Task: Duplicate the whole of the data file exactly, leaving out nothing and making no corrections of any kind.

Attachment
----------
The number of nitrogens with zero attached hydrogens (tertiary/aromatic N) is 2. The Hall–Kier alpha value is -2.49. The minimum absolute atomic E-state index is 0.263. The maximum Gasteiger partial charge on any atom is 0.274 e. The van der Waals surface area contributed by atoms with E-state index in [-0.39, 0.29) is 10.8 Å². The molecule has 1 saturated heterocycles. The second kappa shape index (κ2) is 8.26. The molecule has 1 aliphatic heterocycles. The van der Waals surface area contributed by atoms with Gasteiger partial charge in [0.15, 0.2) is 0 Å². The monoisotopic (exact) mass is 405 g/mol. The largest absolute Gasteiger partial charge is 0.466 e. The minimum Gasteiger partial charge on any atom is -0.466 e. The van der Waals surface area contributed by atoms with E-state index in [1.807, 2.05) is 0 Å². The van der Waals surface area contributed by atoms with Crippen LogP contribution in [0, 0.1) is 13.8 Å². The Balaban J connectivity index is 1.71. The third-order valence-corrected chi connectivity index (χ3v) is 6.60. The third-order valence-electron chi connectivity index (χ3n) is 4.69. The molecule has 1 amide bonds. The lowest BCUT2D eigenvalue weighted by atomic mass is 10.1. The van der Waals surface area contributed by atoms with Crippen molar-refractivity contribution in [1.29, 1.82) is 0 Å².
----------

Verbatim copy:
The number of nitrogens with zero attached hydrogens (tertiary/aromatic N) is 2. The Hall–Kier alpha value is -2.49. The minimum absolute atomic E-state index is 0.263. The maximum Gasteiger partial charge on any atom is 0.274 e. The van der Waals surface area contributed by atoms with E-state index in [-0.39, 0.29) is 10.8 Å². The molecule has 1 saturated heterocycles. The second kappa shape index (κ2) is 8.26. The molecule has 1 aliphatic heterocycles. The van der Waals surface area contributed by atoms with Gasteiger partial charge in [0.15, 0.2) is 0 Å². The monoisotopic (exact) mass is 405 g/mol. The largest absolute Gasteiger partial charge is 0.466 e. The minimum Gasteiger partial charge on any atom is -0.466 e. The van der Waals surface area contributed by atoms with E-state index in [1.807, 2.05) is 0 Å². The van der Waals surface area contributed by atoms with Crippen LogP contribution in [0, 0.1) is 13.8 Å². The Balaban J connectivity index is 1.71. The third-order valence-corrected chi connectivity index (χ3v) is 6.60. The third-order valence-electron chi connectivity index (χ3n) is 4.69. The molecule has 1 amide bonds. The lowest BCUT2D eigenvalue weighted by atomic mass is 10.1. The van der Waals surface area contributed by atoms with Crippen molar-refractivity contribution in [1.29, 1.82) is 0 Å².